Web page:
The fish recipes are most appealing to me. I love fish and they seem to rely a little less on bell peppers (which I'm not fond of and aren't fond of me). In particular, the "Baked Stuffed Red Snapper" recipe is intriguing to me, since I've never really heard of stuffing a fish with ground veal before (or any meat, really).

He does say,"Since Hungary is far from the sea, lobsters, shrimp, and saltwater fish are seldom if ever found on the menu. This may be the only Hungarian cookbook you'll ever find that has recipes for fried, baked, and broiled fresh herring! Fish from the rivers and lakes would have been used in these recipes as well as in stews and casseroles. Though the recipes are Hungarian, we used the fish we preferred, and suggest that you do the same; any firm-fleshed fish can be substituted in these recipes." Since I grew up on the shores of Lake Michigan, I love fresh water fish and river fish, and plan to try some of these with trout instead of the cod or red snapper called for.

The "Bacon Scrap Biscuits" sound like quite the indulgence as the bacon is incorporated into the dough. I may have to make them once just out of pure curiosity. I bet they are awesome, and I will die from a coronary from wonderful carb/bacon/chicken fat richness! ;)

I found the "Spicy Red Cabbage with Carraway Seeds" recipe almost humorous since there is nothing in that ingredient list that would make the dish "spicy" in any way. Not even hot paprika or black pepper! Sounds more like a sweet/sour red cabbage.

All in all, it's a cute little cookbook and has some interesting ideas that maybe I can do a riff on once in awhile, or things I can make when I just feel like old-fashioned home cooking. They are somewhat heavier types of dishes so they'll probably be reserved for the cooler winter months here in Phoenix.

Sep 15, 2012
Jen76 in Home Cooking

American or Canadian breakfast ideas that might be novel/interesting to European visitors, and are more interesting that bacon & eggs or French toast...

Oatmeal with fresh peaches and maple syrup is one of my favorite things.

Sep 13, 2012
Jen76 in Home Cooking

Crock Pot versus Dutch Oven cooking

Hope it all works out! It's under 100 today which in Phoenix is "cool" for this time of year. I finished up a batch of plum jam, have milk culturing into yogurt, and have stock simmering in the slow cooker for soup tonight!

Sep 09, 2012
Jen76 in Home Cooking

Crock Pot versus Dutch Oven cooking

Here's a quicker no-knead bread. I've made it, and it was good!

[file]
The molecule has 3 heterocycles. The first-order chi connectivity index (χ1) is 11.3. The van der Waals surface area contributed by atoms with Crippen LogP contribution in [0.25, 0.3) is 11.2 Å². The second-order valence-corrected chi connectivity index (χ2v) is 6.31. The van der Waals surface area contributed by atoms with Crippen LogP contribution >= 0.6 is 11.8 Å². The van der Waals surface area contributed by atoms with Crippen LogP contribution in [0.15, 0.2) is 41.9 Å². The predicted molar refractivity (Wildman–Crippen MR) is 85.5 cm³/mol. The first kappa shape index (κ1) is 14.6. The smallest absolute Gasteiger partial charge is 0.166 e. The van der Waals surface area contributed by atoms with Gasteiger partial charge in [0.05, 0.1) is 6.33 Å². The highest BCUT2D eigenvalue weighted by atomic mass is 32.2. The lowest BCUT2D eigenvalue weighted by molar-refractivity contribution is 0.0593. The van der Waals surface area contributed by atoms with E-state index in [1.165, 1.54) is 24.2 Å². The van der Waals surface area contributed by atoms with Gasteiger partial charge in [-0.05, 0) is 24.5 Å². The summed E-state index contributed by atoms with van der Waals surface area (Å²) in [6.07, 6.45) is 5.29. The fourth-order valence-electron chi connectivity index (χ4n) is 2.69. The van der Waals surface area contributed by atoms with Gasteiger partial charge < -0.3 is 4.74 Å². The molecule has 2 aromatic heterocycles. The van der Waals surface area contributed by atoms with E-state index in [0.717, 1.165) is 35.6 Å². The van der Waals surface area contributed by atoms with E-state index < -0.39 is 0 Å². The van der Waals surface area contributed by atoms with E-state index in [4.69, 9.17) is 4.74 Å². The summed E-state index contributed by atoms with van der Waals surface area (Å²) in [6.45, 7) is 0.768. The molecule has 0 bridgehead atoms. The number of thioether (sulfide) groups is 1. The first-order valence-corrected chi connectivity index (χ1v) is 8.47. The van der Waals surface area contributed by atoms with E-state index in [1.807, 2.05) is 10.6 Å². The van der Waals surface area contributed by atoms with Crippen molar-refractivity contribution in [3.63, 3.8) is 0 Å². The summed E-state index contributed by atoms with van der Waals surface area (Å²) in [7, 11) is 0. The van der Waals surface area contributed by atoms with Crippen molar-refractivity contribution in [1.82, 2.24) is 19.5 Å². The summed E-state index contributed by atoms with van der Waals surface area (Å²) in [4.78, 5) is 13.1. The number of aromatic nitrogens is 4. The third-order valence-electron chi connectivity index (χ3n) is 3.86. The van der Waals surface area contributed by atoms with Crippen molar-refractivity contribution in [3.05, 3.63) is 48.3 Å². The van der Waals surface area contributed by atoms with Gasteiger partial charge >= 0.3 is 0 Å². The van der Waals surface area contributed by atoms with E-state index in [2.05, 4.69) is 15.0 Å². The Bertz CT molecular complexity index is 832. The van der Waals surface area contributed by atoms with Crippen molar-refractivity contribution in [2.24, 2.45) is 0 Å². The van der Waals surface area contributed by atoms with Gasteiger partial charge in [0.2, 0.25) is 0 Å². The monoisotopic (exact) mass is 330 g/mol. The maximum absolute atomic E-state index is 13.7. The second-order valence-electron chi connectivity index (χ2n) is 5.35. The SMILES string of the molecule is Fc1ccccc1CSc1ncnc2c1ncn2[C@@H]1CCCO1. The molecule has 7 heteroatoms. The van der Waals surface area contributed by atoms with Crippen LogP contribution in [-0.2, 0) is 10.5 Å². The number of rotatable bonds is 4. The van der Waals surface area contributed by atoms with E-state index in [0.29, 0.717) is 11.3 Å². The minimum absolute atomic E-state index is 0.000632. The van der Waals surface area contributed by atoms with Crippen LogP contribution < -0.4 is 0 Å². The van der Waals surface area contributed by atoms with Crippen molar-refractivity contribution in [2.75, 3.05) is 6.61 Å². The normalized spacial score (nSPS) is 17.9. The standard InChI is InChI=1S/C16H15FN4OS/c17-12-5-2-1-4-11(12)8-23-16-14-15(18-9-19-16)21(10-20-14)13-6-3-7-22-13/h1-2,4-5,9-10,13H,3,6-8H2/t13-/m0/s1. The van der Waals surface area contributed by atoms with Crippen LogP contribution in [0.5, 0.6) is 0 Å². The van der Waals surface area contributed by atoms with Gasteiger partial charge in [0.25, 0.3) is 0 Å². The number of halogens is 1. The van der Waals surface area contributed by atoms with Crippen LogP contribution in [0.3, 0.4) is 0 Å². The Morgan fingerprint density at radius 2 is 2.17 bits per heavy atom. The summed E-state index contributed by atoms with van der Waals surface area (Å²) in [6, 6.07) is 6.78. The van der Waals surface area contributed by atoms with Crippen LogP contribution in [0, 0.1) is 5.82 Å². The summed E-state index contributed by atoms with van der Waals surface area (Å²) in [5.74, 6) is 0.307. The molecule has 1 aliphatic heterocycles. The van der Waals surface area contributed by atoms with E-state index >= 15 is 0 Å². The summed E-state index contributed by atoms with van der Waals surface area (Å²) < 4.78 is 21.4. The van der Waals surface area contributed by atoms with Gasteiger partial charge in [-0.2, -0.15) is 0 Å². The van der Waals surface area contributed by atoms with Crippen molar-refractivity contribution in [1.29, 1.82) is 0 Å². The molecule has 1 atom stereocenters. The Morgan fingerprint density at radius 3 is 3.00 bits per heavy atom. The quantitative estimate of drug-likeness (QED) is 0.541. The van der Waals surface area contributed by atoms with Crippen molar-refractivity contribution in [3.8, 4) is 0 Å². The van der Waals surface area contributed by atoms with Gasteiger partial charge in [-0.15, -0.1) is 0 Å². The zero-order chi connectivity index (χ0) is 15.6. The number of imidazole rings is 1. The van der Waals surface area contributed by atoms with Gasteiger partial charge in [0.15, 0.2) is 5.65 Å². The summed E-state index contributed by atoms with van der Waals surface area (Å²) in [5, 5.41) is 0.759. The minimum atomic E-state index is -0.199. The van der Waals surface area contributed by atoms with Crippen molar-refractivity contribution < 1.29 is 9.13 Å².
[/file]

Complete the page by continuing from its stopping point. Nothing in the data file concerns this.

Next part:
http://www.kingarthurflour.com/recipe...

Sep 09, 2012
Jen76 in Home Cooking

Crock Pot versus Dutch Oven cooking

I use my slow cooker mostly for making stock. It does a really good job at that task and keeps my house from getting even hotter in the summers (in Phoenix!). It's also my rice cooker, so it's not a single-tasker at least. On occasion, I also use it for other things, but usually when I'm home. Pulled pork works well in it but only takes a few hours.

Sep 08, 2012
Jen76 in Home Cooking

One more quick question....no knead bread burning the pot???

I've made a NK recipe off the King Arthur Flour site and even started it in a cold oven, as they suggested, and didn't burn the bottom of the bread or the pot. No parchment. Turned out lovely.

Sep 08, 2012
Jen76 in Home Cooking

The “A Cookbook a Week” Challenge….Will you join me? [old]

Yay! I've always wanted to participate in COTM (I love reading them) but can never seem to get it together enough to do it. Maybe this will help. Are you going to start a new thread or use this one?

Sep 08, 2012
Jen76 in Home Cooking

The “A Cookbook a Week” Challenge….Will you join me? [old]

"cleaning out the dudes"

This made me chuckle.

I don't have as many cookbooks as all of you seem to, although my mother might! Maybe I'll go thru her collection along with my little one (which my husband thinks is big. Pft. Under 50 is not big!). I often just get cookbooks from the library as our house is rather limited in space. Could I review those as well?

Sep 08, 2012
Jen76 in Home Cooking

Bountiful Baskets, CSA or similar?

Check Maya's Farm. They are often at the Downtown Phx farmer's market on Saturday mornings. There's also Crooked Sky Farms. I don't participate in a CSA, so unfortunately can't offer any sort of review of either.

Sep 08, 2012
Jen76 in Phoenix

What is your choice of PB?What jelly etc. do you add,if you use jelly etc.?

Guilty. It's just so convenient, small, friendly, next door to my favorite local book store, and close enough to ride my bike. :)

Sep 08, 2012
Jen76 in General Topics

Russian Dressing

Sep 06, 2012
Jen76 in Home Cooking

Yogurt maker recommendations?

Get a thermometer to make sure your milk stays around 110 degrees F and then let it sit for at least 6 hours. I had the best luck with about 8 hours. You can try using quart canning jars and putting them in your oven. Either set the oven at a really low temp (110ish) or turn the light on inside the oven. If you use just the light and it's cool in your house, then you might want to pre-heat it a little to about 200, then turn it off, then put your milk in. Just be careful that it doesn't get too hot or it will kill the culture. Temperature is important.

You can also add milk powder to increase the milk proteins or strain the finished yogurt to make it thicker.

This older thread might be helpful. Lots of good info in it: http://chowhound.chow.com/topics/292076